State Senator Reuven Carlyle is a Democrat who is poised to chair of the Senate’s energy and environment committee. While he’s not certain that any legislation will include a carbon tax, he tells Mother Jones that interest in one remains high. There’s “more enthusiasm for a responsible investment package” that would reinvest potential carbon tax revenue, Carlyle says, than in revenue-neutral proposals like the one that split environmentalists last year.
“There’s strong momentum around some element of carbon pricing in order to invest in clean energy,” Carlyle says. “We just need a little time to work in our governor and work in our House and Senate to determine what’s achievable.”
Environmentalists hoping to help the lawmakers draft a plan say that the idea of a revenue-neutral carbon tax is now off the table.
“No, we’re not talking about a revenue-neutral carbon tax, let’s just say that,” says Aiko Schaefer, a coordinator with Front and Centered, a coalition of communities of color that are part of the Alliance. “We’re looking at strategies and approaches and policies that will reduce pollution and greenhouse gas pollution while also investing in solutions.”
There are other challenges to navigate: Democrats have slim majorities in the state legislature, meaning absent bipartisan support, a handful of defections could imperil any bill before it reaches the governor’s desk. Next year’s legislative session year is only 60 days, and climate will have compete with other priorities of the newly empowered Democrats. “There’s a backlog of a destructive trail,” warns Carlyle. “It’s a serious challenge to clean up some of the issues.”
And the same divisions that plagued I-732 could resurface again, as Democrats decide whose input to consider. Last year, Democrats introduced multiple bills to enact a carbon tax in the Republican-controlled chamber. One of them was from then-freshman State Senator Guy Palumbo, who now hopes to produce a bill that could attract colleagues from across the aisle.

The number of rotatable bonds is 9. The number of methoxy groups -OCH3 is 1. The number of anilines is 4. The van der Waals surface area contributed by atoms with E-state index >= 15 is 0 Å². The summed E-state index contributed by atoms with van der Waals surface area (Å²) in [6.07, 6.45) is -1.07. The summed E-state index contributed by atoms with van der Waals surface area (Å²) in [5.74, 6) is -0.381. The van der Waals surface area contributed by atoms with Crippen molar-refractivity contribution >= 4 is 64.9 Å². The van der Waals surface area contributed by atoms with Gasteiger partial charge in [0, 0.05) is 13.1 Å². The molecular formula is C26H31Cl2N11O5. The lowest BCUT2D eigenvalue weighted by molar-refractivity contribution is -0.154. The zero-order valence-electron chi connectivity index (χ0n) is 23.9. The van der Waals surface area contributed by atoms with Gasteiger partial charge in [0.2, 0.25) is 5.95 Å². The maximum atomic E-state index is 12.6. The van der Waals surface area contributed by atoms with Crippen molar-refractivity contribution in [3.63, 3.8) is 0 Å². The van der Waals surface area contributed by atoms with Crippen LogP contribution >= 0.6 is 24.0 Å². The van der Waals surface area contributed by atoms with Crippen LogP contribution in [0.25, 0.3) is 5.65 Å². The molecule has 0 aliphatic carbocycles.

“Republican leadership wouldn’t advance the policy over the last 5 years while they were in control,” he explained to Mother Jones. “Now that they are in the minority, the handful of Republican Senators who want to act on climate change are free to vote their conscience.”
Palumbo pointed to the carbon tax bill he introduced in 2017 as a proposal that might garner Republican support. His proposal includes a “Carbon Reduction Fund” to reinvest the tax’s revenue into grants boosting forest health and resiliency to drought and flooding, and as tax rebates for low-income people.
The plan, which carves out exemptions for fossil fuel exporters and some manufacturers, might not satisfy everyone in the environmental community. Palumbo’s bill would start the tax at $15 per ton and eventually rise to $30. Carbon Washington’s 2016 ballot initiative started higher at $25 and would have eventually risen to $100.
If the legislature doesn’t produce a bill, or introduces one that doesn’t go far enough to satisfy environmentalists, Front and Centered and other activists are eyeing a new ballot initiative in 2018. It’s early yet, but there are already signs of another split: Native American tribes who feel the Alliance’s new framework does not go far enough and that their input wasn’t considered warned in September that they may offer a competing carbon tax ballot initiative.
Climate activists argue that that Trump era voters in Washington are more likely to back a ballot measure to fight climate change, especially because its local impact has grown clearer over the past year. In 2017, Seattle’s air quality suffered from the ash and smoke from especially bad Pacific Northwest wildfires. Many parts of the state faced an unprecedented heatwave. “This is really visceral for people right now,” Abraham says.